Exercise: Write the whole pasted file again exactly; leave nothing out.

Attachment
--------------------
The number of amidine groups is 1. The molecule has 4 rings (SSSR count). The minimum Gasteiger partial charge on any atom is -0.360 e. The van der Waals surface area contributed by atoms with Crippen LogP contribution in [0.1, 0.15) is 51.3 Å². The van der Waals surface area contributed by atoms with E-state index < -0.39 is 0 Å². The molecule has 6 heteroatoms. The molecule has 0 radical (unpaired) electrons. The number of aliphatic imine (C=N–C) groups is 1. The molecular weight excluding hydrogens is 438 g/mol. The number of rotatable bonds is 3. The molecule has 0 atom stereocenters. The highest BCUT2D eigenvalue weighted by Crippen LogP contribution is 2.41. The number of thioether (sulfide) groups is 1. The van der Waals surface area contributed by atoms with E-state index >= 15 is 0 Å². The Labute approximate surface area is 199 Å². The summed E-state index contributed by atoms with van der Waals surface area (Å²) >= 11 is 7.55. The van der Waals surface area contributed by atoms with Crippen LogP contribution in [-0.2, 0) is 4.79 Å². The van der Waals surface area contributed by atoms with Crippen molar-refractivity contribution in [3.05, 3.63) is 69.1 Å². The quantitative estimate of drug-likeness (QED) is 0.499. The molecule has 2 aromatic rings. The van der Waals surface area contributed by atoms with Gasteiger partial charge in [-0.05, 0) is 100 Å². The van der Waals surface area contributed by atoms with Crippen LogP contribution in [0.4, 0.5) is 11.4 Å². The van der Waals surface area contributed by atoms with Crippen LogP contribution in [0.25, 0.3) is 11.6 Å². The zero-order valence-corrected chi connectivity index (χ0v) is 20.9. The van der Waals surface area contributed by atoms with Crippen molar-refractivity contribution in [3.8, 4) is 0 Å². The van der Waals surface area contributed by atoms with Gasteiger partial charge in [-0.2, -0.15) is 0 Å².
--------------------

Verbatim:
The number of amidine groups is 1. The molecule has 4 rings (SSSR count). The minimum Gasteiger partial charge on any atom is -0.360 e. The van der Waals surface area contributed by atoms with Crippen LogP contribution in [0.1, 0.15) is 51.3 Å². The van der Waals surface area contributed by atoms with E-state index < -0.39 is 0 Å². The molecule has 6 heteroatoms. The molecule has 0 radical (unpaired) electrons. The number of aliphatic imine (C=N–C) groups is 1. The molecular weight excluding hydrogens is 438 g/mol. The number of rotatable bonds is 3. The molecule has 0 atom stereocenters. The highest BCUT2D eigenvalue weighted by Crippen LogP contribution is 2.41. The number of thioether (sulfide) groups is 1. The van der Waals surface area contributed by atoms with E-state index >= 15 is 0 Å². The Labute approximate surface area is 199 Å². The summed E-state index contributed by atoms with van der Waals surface area (Å²) >= 11 is 7.55. The van der Waals surface area contributed by atoms with Crippen LogP contribution in [-0.2, 0) is 4.79 Å². The van der Waals surface area contributed by atoms with Crippen molar-refractivity contribution in [3.05, 3.63) is 69.1 Å². The quantitative estimate of drug-likeness (QED) is 0.499. The molecule has 2 aromatic rings. The van der Waals surface area contributed by atoms with Gasteiger partial charge in [-0.05, 0) is 100 Å². The van der Waals surface area contributed by atoms with Crippen LogP contribution in [0.4, 0.5) is 11.4 Å². The van der Waals surface area contributed by atoms with Crippen LogP contribution in [0.25, 0.3) is 11.6 Å². The zero-order valence-corrected chi connectivity index (χ0v) is 20.9. The van der Waals surface area contributed by atoms with Crippen molar-refractivity contribution in [3.8, 4) is 0 Å². The van der Waals surface area contributed by atoms with Gasteiger partial charge in [-0.2, -0.15) is 0 Å².